Friday #CoffeeTimePrayer #devo


Grace reminder

Jesus, overhearing, shot back, “Who needs a doctor: the healthy or the sick? Go figure out what this Scripture means: ‘I’m after mercy, not religion.’ I’m here to invite outsiders, not coddle insiders.”

Matthew 9:12-13 MSG

I want to share with you something Donald Miller wrote in Blue Like Jazz. He’s talking about grace:

But if I cannot accept God’s love, I cannot love Him in  return, and I cannot obey Him. Self-discipline will never make us feel righteous or clean; accepting God’s love will. The ability to accept God’s unconditional grace and ferocious love is all the fuel we need to obey Him in return. Accepting God’s kindness and free love is something the devil does not want us to do. If we hear, in our inner ear, a voice saying we are failures, we are losers, we will never amount to anything, this is the voice of Satan trying to convince the bride that the groom does not love her. This is not the voice of God. God woos us with kindness, He changes our character with the passion of His love. (2003:86)

I recently read something on Facebook, the gist of which was that this person was tired about hearing how sinful we humans are all the time and to give us a break, etc. And I remember thinking, “Why?” Why on earth do we want a break from hearing how sinful we are? After all, being reminded of our sin is also being reminded of our grace… And vice-versa. 

I think we need to hear both messages. Terrible things happen to our faith when we forget, even for a moment, how great our debt is, how great a debt we’ve been freed from. Or maybe “debt” is too mild a metaphor – what about death? That’s the metaphor Paul uses (Romans 6). We were dead. Dead. And now we are alive. That’s something to celebrate, but the celebration only lasts as long as the remembrance of what we were before. 

When we’re religious, it’s easy to forget just how sinful we are. What a travesty! We get used to grace. Religion as a system is primarily about ticking boxes. To a good purpose, but still. Therein lies the trap: the better we get at ticking those boxes, boxes like tithing and volunteering and teaching and preaching, the less good we are at ticking that other box, the one that reads “sinner, saved”. The one that has a picture of Jesus on a cross next to it. The one that’s sort of the whole point.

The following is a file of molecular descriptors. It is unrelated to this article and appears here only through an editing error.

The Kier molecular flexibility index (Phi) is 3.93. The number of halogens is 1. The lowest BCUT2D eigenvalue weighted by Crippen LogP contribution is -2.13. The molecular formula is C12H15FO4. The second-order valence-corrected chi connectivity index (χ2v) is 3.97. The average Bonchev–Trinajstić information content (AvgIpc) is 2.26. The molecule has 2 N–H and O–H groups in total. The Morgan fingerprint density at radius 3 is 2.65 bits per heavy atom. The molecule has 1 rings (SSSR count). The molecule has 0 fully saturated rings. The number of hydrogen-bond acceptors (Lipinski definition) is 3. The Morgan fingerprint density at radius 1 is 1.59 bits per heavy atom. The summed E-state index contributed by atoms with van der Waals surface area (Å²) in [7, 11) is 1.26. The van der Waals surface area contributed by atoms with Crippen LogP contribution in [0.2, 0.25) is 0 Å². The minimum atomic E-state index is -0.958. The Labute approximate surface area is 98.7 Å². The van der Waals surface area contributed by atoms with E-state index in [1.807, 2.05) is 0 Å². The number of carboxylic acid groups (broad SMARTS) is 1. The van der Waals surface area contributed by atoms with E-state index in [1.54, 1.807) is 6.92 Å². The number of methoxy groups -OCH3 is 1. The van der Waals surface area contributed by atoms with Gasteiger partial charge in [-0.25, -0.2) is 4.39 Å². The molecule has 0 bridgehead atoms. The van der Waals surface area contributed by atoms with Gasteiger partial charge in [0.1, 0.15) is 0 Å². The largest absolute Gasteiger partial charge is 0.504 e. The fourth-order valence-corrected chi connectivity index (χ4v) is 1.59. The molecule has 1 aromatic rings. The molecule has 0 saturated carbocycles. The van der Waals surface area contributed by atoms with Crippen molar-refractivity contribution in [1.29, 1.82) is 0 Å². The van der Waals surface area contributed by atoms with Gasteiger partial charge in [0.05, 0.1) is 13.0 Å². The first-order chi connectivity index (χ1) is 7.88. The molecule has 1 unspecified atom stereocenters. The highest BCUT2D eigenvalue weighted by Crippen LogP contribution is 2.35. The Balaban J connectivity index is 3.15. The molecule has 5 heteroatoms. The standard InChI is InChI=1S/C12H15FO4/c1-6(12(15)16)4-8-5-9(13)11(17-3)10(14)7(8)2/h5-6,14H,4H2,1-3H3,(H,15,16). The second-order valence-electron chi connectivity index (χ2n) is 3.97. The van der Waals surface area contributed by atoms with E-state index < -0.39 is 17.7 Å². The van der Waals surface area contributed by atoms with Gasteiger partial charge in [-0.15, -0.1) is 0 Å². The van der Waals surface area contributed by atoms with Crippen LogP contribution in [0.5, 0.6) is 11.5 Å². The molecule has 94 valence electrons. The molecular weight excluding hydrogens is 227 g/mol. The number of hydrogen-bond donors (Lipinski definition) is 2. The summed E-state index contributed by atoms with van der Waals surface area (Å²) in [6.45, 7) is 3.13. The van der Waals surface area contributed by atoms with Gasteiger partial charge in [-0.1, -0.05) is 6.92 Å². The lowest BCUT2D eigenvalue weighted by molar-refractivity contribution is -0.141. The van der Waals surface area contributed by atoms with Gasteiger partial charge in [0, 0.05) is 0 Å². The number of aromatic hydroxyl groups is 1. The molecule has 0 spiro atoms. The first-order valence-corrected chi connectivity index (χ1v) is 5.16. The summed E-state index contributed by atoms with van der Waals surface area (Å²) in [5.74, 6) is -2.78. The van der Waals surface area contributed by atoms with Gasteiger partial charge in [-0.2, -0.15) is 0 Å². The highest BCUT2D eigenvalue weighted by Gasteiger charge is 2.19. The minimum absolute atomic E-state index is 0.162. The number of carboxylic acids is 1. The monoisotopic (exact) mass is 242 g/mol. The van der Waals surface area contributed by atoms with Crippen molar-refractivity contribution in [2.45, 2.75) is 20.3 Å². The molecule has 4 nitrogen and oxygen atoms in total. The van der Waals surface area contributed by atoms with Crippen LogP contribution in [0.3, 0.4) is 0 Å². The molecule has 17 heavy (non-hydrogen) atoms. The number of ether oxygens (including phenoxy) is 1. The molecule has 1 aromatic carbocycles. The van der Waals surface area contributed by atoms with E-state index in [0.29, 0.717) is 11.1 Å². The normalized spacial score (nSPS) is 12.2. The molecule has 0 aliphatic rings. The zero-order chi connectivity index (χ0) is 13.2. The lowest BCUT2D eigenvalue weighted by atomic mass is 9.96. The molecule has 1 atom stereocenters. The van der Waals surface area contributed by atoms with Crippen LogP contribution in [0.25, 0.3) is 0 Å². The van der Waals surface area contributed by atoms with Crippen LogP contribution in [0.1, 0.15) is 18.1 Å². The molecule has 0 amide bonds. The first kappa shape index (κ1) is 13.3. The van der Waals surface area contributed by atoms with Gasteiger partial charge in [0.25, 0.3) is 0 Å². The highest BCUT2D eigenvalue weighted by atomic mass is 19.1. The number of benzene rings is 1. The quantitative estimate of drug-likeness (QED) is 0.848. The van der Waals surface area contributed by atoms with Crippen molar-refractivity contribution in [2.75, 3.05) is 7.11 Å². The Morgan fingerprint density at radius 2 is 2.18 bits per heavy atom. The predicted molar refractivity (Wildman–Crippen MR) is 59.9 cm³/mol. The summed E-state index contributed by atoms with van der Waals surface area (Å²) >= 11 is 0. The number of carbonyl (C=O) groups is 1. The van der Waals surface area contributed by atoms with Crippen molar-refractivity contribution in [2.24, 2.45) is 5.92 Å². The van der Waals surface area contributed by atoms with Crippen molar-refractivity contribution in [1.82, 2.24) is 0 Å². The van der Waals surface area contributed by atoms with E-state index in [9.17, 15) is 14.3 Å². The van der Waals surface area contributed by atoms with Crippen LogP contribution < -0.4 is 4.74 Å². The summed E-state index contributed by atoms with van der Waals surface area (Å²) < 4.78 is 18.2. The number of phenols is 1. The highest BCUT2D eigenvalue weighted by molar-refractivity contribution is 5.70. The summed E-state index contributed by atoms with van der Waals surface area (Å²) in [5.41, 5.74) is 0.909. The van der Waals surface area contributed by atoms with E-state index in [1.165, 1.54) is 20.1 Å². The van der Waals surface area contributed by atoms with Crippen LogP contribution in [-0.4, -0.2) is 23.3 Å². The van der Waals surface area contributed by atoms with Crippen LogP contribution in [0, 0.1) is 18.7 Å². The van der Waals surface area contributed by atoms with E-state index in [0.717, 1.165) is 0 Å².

Why is that? Like Donald Miller says, we can’t love if we don’t accept God’s love. But accepting God’s love is a simple task, and I’m convinced that’s why we struggle with something that should be very easy. It’s too easy! I think it boils down to deservingness. It’s a catch-22: we work to earn God’s grace, which we don’t need to do; but the working tells us we don’t need his grace. What a number’s being done on us!

This is why Jesus is after mercy, not religion. Religion can fool us, but mercy is a pretty straightforward concept, as straightforward as a man on a cross saying, “It is finished.” Just one box to tick there.

Prayer inspiration: “Amazing Grace”

Amazing grace! How sweet the sound
That saved a wretch like me!
I once was lost, but now am found;
Was blind, but now I see.

’Twas grace that taught my heart to fear,
And grace my fears relieved;
How precious did that grace appear
The hour I first believed.

Through many dangers, toils and snares,
I have already come;
’Tis grace hath brought me safe thus far,
And grace will lead me home.


One thought on “Friday #CoffeeTimePrayer #devo

  1. I think grace requires total surrender, which makes us uncomfortable. Being religious gives me a sense of control. Unless and until we are thoroughly broken-either through circumstances or through surender-grace is hard to receive. But once we reach that place, then grace is all we have to hold onto. That was John Newton’s experience and thus, “Amazing Grace”. I thought I knew grace before, but burying my son has made grace my meat and drink. All I want and all I want to give. Thank you for sharing this!

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